Even with that endorsement, Riley was a relative filmmaking rookie. He co-directed a music video for The Coup’s “Me and Jesus the Pimp in a ’79 Granada Last Night” with Chris Wrouble, and made a few shorts in college over 20 years earlier. Eggers suggested that Riley focus on screenwriting rather than deal with the hassle of the director’s chair. “He was telling me, ‘Look, man, you don’t want to direct a movie because they get so long to get made, and you could be writing more scripts,’” Riley said. “That’s true, but they wouldn’t be my movies. I said no, I’m going to direct it.” Eggers relented, and helped connect Riley with Spike Jonze for advice.
The pair met in a coffee shop; Jonze brought his dog and knew nothing about the project. “He said, ‘Well, what do you want to know?’” Riley recalled. “I was like, ‘Everything you think I should know.’” They chatted for three hours, with Jonze sharing anecdotes about coaching a vulnerable performance out of Cameron Diaz on “Being John Malkovich” and why it was important for actors to wear the same outfits for the duration of a shoot. Later, Riley went to a karaoke party at the San Francisco International Film Festival and tracked down attorney and film producer George Rush. Riley pulled the script out of his backpack, and Rush signed on as a producing partner in a matter of days. That helped Riley secure SFFILM’s FilmHouse, the year-long filmmaking residency that supports a select group of filmmakers each year.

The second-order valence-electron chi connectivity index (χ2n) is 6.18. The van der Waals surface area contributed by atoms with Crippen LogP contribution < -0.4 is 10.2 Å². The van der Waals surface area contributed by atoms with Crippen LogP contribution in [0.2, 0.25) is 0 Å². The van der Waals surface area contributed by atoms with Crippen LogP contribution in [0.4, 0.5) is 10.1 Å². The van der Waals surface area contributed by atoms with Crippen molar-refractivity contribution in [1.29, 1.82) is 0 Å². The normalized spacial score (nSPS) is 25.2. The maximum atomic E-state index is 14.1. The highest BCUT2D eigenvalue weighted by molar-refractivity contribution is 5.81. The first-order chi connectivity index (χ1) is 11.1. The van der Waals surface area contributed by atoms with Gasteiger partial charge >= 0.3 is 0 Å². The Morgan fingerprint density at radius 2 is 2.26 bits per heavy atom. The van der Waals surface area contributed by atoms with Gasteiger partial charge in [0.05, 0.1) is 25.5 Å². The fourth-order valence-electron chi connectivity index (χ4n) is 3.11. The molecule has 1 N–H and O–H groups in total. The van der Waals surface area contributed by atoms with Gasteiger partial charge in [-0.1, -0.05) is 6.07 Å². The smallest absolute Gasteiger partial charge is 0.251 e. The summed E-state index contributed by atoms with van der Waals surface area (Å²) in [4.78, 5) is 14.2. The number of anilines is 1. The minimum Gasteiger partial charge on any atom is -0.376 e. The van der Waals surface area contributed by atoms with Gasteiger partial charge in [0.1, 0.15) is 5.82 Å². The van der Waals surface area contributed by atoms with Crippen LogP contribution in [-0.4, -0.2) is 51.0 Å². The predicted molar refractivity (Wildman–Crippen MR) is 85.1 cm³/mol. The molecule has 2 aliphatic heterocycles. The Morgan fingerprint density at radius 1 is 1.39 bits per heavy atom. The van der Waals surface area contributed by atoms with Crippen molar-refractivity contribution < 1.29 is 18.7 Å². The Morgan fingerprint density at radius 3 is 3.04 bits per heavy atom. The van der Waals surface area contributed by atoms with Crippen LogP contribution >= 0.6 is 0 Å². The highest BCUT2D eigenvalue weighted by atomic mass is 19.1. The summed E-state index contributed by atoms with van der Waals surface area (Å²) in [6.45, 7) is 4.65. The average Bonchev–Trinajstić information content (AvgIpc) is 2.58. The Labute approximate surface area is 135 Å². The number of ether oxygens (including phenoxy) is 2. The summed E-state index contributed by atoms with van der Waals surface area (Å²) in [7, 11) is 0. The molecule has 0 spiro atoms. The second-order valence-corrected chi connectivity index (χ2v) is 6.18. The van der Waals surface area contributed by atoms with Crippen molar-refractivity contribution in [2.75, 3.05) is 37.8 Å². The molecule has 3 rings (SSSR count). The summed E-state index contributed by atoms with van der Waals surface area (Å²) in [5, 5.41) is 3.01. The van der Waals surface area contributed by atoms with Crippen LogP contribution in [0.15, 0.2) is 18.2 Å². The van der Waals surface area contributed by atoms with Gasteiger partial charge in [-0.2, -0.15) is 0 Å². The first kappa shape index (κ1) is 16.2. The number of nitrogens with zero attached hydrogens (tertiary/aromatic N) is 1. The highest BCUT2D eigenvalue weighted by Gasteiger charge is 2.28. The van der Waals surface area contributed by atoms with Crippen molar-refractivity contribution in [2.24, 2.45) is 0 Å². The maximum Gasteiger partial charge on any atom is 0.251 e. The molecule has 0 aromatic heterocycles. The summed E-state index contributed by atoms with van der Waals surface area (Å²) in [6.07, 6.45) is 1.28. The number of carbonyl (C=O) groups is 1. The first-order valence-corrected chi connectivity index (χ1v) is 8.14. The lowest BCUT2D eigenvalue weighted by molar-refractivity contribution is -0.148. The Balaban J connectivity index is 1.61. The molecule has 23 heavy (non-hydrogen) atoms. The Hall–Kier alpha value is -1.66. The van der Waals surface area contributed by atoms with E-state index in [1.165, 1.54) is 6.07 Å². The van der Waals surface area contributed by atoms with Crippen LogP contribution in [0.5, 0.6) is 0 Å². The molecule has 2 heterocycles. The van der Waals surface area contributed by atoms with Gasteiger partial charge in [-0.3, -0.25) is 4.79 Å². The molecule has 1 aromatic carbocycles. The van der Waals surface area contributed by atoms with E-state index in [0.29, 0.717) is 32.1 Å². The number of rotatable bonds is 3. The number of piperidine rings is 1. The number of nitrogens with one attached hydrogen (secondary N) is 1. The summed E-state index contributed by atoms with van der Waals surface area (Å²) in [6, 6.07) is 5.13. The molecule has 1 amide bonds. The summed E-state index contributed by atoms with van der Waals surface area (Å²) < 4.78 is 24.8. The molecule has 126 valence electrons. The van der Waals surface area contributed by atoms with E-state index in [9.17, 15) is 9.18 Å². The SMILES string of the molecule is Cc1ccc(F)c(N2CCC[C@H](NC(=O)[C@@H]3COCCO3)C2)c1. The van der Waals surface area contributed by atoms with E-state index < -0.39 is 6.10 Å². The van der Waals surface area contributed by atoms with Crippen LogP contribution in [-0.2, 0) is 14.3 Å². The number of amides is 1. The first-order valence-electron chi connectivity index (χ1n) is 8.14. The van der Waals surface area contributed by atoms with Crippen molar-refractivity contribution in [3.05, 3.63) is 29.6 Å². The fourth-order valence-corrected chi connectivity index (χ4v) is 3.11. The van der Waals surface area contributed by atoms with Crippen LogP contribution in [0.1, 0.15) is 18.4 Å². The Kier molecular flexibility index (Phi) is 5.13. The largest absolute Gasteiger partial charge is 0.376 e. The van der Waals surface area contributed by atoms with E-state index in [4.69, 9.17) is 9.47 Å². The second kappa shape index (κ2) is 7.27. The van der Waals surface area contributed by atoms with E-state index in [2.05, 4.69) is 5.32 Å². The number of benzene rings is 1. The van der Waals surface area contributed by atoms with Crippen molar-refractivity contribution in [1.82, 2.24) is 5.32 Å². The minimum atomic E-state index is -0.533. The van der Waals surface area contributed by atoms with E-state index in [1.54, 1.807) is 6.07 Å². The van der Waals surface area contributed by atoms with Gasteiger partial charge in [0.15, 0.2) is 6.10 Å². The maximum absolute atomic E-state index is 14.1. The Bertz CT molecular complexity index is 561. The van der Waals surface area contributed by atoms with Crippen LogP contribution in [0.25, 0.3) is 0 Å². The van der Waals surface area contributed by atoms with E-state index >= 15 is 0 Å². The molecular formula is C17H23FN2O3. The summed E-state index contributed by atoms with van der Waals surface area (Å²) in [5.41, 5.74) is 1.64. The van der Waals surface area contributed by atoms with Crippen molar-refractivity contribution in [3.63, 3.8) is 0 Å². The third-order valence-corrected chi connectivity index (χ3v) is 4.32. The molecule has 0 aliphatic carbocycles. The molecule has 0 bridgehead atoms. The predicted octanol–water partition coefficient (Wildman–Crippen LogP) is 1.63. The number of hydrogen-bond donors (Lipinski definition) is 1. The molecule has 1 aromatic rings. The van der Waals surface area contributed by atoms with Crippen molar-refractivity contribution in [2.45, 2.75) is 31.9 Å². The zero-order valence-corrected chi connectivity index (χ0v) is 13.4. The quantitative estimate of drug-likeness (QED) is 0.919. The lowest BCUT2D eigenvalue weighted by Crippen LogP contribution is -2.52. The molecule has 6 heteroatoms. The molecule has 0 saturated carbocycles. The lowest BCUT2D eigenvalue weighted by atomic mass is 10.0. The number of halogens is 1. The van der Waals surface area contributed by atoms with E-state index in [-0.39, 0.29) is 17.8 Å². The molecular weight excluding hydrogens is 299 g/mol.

“That was the first time I had ‘filmmaker’ in my title,” Riley said with a sly grin. “But it was also the first time I was around people who were really making movies.” SFFILM’s director of artist development, Caroline von Kuhn, recalled how people would come up to him during location scouting. “Good luck walking down the street in Oakland without at least one person every two minutes shouting hello and sharing some personal story of his influence,” she said. “Part of the movement in the Bay Area’s film industry is the exciting work coming out of interdisciplinary artists … Boots’ navigation of the music industry set him up for success in our equally flawed, challenging industry.”
Riley continued hacking his way into the system. He had been reading “The Conversations,” Walter Murch’s book that largely focuses on his Frances Ford Coppola collaborations. “Murch talks about about how Zoetrope was started as a radical film collective,” Riley said. “I was like, ‘Hey, this is the film you guys need to be behind, because this is the film you were trying to do.” He returned to the office once a month during production; after Sundance accepted the film, he made weekly trips until the festival date to no avail. “I never got through,” Riley said, and shrugged.
While Riley admires Zoetrope’s roots in politicized cinema, he has a broader disdain for the commercial system. He bemoaned George Lucas’ failure to make “Apocalypse Now” from the perspective of the Viet Cong. “He couldn’t get it funded,” Riley said. “They were like, ‘We don’t want people to be empathizing with the Viet Cong.’ So he decided, ‘Fuck it. What if I put it in space?’ So that’s where ‘Star Wars’ came from. The rebels are the Viet Cong and the Empire is the U.S.”